At this point in time, if there is a good patient that is eligible for a VenG-based approach, I'm not so scared to do that, though I think it's going to be region specific. If you're in a state or city where you're seeing increases like we are seeing in some of our states currently, where you’re increasing and even in an exponential phase, we don't know when that's going to bottom out. I can say that we are at high risk for having serious issues in some of those places where you don't want to be initiating treatment. It's all region specific. It's patient specific. If you can wait until you're on the downswing and the situation is better controlled, it's best to do that. Obviously, if you are in a situation where you need treatment and you are in a place where there are increased cases of this disease, discuss with your doctor, and maybe a BTK inhibitor approach is probably a little bit easier and more likely indicated.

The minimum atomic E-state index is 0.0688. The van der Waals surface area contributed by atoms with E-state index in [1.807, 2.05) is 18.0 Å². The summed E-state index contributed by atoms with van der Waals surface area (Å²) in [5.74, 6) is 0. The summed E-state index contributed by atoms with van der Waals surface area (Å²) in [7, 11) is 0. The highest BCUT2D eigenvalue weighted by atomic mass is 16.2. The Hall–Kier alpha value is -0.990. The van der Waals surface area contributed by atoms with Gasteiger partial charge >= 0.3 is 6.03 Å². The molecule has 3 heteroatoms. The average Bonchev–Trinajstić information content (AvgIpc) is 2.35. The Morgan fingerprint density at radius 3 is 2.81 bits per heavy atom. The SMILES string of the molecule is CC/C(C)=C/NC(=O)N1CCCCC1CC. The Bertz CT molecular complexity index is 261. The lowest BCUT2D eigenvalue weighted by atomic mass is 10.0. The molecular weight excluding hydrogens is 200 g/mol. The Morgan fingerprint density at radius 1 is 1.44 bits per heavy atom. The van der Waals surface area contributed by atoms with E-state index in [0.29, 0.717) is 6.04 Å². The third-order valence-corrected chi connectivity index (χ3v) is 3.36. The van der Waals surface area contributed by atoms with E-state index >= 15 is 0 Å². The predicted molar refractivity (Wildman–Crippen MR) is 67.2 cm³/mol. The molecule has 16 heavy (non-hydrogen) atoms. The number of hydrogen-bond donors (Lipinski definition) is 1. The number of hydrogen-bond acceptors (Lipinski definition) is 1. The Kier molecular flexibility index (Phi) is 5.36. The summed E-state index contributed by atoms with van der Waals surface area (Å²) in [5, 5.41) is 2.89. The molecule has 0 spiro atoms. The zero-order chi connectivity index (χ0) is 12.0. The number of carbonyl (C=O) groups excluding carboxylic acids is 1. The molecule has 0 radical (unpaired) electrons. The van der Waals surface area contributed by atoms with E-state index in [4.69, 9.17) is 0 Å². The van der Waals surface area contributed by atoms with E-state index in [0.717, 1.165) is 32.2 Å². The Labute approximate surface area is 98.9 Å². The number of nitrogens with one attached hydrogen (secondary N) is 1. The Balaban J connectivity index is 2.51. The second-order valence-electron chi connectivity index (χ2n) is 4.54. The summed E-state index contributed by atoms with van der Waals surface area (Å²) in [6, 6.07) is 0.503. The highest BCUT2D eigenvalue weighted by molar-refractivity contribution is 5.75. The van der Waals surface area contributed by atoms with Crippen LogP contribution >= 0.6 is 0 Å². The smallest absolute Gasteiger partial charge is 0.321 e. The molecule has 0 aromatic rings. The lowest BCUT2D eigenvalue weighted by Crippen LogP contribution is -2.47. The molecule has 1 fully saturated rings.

We don't have any evidence right now that patients with anti-CD20 therapy or specific treatments have worse outcomes or more severe outcomes. I can tell you from just personal experience, I've had patients get sick that have had anti-CD20. They have gotten over it and took a little time to clear, but then they finally have developed antibodies and have cleared the disease. This is while being on a BTK inhibitor plus an anti-CD20. The anti-CD20 for several months prior and was done. They had severe complications, but they had other risk factors—hypertension, renal insufficiency, and some of these things that we get concerned about. I’ve had patients in their 70s who are on a BTK inhibitor but are relatively healthy, get the disease, and have very mild, minimal symptoms. I’ve had other patients on watch and wait have very mild, minimal symptoms. I've had people on watch and wait get hospitalized but not ventilated. I've also had many patients with CLL just properly doing infection control, social distancing, not even get the disease.